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Over the years, many factors have fueled the demand for cosmetic procedures. Most recently, the COVID-19 pandemic afforded patients the ability to work from home and heal without disrupting their busy schedules, which encouraged more people to seek out both surgical and noninvasive services. In the United States, more than 15 million cosmetic procedures were conducted in 2020 alone, with women accounting for 92% of these elective surgeries.

As a board-certified plastic surgeon, Dr. Humberto Palladino often works with new mothers and provides a combination of procedures that have been coined the “mommy makeover,” which typically includes abdominoplasty, breast enhancement and liposuction with or without fat transfer.

“Working with women, especially those with young children at home, I know how vital it is to get my patients back on their feet as quickly as possible so they can be with their families,” Dr. Palladino says.

In fact, more than 40% of female patients cite caregiving as their primary motivation to recover quickly post-surgery. Many patients also note post-operative pain as a top concern when evaluating interest in these procedures, so identifying the best route for pain management is essential to keep patients’ minds at ease.

Understanding opioid risks

Historically, healthcare providers have turned to opioids to manage patient’s pain after surgery; however, opioids can contribute to delays in the recovery process and result in unwanted side effects such as nausea, constipation, vomiting and confusion. As the opioid epidemic continues to rise, healthcare providers have also grown increasingly aware of the risks of prescribing opioids to patients.

Despite nationwide efforts to limit opioid prescribing, many patients are still receiving large quantities of these medications to manage postsurgical pain. In some cases, healthcare providers are providing an overabundance of opioids after surgery, with 40% of patients stating they received more medication than necessary during their recovery process, which can lead to dependency and addiction.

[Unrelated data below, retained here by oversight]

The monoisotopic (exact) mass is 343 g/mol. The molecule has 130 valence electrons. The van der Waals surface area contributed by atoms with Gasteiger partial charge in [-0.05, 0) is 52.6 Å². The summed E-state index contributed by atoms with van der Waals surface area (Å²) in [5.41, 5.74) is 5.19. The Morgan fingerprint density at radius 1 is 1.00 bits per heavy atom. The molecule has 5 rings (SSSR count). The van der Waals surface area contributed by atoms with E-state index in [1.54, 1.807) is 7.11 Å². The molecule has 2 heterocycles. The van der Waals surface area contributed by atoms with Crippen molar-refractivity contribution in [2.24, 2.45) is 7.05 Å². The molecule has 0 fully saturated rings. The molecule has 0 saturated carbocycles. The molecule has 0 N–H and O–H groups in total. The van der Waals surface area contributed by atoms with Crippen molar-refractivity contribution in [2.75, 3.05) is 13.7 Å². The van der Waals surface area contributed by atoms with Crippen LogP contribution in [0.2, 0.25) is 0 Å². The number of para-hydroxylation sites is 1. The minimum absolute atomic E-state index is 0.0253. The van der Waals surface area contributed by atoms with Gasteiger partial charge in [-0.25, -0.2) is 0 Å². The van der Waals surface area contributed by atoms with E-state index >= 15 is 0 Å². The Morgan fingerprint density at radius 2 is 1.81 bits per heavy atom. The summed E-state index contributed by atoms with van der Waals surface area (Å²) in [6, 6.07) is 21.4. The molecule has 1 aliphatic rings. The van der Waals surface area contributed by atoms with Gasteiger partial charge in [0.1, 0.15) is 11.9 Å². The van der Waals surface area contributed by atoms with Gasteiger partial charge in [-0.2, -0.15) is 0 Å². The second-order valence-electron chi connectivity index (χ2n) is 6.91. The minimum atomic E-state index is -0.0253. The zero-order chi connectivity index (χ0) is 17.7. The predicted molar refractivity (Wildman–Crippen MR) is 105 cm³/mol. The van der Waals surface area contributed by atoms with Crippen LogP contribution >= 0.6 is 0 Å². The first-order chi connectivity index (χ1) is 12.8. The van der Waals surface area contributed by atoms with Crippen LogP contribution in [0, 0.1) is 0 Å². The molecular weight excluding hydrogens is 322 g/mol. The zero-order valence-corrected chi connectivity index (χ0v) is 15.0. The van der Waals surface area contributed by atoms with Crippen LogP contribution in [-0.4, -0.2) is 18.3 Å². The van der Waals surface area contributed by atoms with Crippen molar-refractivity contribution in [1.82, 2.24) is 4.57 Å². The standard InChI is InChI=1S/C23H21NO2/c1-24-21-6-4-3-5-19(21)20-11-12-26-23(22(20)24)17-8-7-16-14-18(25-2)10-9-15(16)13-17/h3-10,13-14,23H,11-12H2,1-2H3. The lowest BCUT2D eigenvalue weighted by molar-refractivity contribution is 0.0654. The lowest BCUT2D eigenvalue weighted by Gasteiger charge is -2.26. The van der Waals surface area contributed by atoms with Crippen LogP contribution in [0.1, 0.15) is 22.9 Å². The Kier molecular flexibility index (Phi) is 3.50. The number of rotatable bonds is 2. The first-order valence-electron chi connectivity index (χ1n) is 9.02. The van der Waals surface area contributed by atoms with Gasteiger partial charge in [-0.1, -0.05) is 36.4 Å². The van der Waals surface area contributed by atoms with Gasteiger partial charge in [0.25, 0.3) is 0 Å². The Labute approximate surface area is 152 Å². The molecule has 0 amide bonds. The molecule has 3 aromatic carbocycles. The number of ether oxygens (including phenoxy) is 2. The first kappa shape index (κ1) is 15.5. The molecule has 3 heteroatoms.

Implementing non-opioids to optimize the patient experience

Within the first half of 2021, more than 4,000 opioid-related deaths were reported in Florida, a 5.5% increase from the previous year. Fortunately, advancements in healthcare have allowed Dr. Palladino to join a network of surgeons who are shifting away from opioids while leveraging alternative medications that still effectively manage pain.

His practice has been reinvigorated by utilizing a long-acting non-opioid option called EXPAREL® (bupivacaine liposome injectable suspension). EXPAREL is a long-acting, numbing medication that is injected directly into the surgical site to help patients manage pain for the few days following surgery, when pain levels are typically the highest.

After learning about EXPAREL at a conference in 2014, Dr. Palladino began implementing this approach in his practice and has witnessed the positive impact on his patients’ recovery as a result.

“Because of the slow release of medication over time, I’ve seen a significant decrease in the number of opioids needed to manage pain following cosmetic procedures, including mommy makeovers,” he says. “Reducing the use of opioids also helps patients decrease the chance of associated risks and side effects that can hinder long-term recovery goals.”